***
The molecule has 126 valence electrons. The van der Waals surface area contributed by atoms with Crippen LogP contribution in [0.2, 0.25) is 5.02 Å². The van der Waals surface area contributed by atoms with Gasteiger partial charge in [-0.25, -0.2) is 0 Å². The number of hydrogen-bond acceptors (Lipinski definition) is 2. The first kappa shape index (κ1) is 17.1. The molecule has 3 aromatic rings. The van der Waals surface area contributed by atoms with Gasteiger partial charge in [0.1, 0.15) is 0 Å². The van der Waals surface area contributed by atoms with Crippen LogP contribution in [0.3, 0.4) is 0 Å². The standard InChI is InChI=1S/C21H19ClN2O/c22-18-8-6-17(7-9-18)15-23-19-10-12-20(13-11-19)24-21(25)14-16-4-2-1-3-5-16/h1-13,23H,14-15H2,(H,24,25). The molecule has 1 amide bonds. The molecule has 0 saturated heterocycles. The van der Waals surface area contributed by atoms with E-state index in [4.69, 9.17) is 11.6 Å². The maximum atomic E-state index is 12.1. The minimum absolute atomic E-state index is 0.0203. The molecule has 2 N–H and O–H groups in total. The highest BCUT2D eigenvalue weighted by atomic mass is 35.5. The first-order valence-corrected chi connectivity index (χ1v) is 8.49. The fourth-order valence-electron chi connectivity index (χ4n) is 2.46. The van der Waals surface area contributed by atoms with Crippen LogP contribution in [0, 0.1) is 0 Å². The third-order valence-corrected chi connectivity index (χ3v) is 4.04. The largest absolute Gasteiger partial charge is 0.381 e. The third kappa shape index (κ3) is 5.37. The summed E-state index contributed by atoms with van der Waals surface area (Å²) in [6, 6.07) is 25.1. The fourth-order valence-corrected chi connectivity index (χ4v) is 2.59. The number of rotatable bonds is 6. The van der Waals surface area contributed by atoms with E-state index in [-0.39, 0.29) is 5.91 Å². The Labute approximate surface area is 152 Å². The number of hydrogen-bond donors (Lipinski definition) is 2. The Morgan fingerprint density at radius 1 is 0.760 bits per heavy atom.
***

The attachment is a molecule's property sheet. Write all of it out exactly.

The molecule has 126 valence electrons. The van der Waals surface area contributed by atoms with Crippen LogP contribution in [0.2, 0.25) is 5.02 Å². The van der Waals surface area contributed by atoms with Gasteiger partial charge in [-0.25, -0.2) is 0 Å². The number of hydrogen-bond acceptors (Lipinski definition) is 2. The first kappa shape index (κ1) is 17.1. The molecule has 3 aromatic rings. The van der Waals surface area contributed by atoms with Gasteiger partial charge in [0.1, 0.15) is 0 Å². The van der Waals surface area contributed by atoms with Crippen LogP contribution in [0.3, 0.4) is 0 Å². The standard InChI is InChI=1S/C21H19ClN2O/c22-18-8-6-17(7-9-18)15-23-19-10-12-20(13-11-19)24-21(25)14-16-4-2-1-3-5-16/h1-13,23H,14-15H2,(H,24,25). The molecule has 1 amide bonds. The molecule has 0 saturated heterocycles. The van der Waals surface area contributed by atoms with E-state index in [4.69, 9.17) is 11.6 Å². The maximum atomic E-state index is 12.1. The minimum absolute atomic E-state index is 0.0203. The molecule has 2 N–H and O–H groups in total. The highest BCUT2D eigenvalue weighted by atomic mass is 35.5. The first-order valence-corrected chi connectivity index (χ1v) is 8.49. The fourth-order valence-electron chi connectivity index (χ4n) is 2.46. The van der Waals surface area contributed by atoms with Crippen LogP contribution in [0, 0.1) is 0 Å². The third-order valence-corrected chi connectivity index (χ3v) is 4.04. The largest absolute Gasteiger partial charge is 0.381 e. The third kappa shape index (κ3) is 5.37. The summed E-state index contributed by atoms with van der Waals surface area (Å²) in [6, 6.07) is 25.1. The fourth-order valence-corrected chi connectivity index (χ4v) is 2.59. The number of rotatable bonds is 6. The van der Waals surface area contributed by atoms with E-state index in [-0.39, 0.29) is 5.91 Å². The Labute approximate surface area is 152 Å². The number of hydrogen-bond donors (Lipinski definition) is 2. The Morgan fingerprint density at radius 1 is 0.760 bits per heavy atom.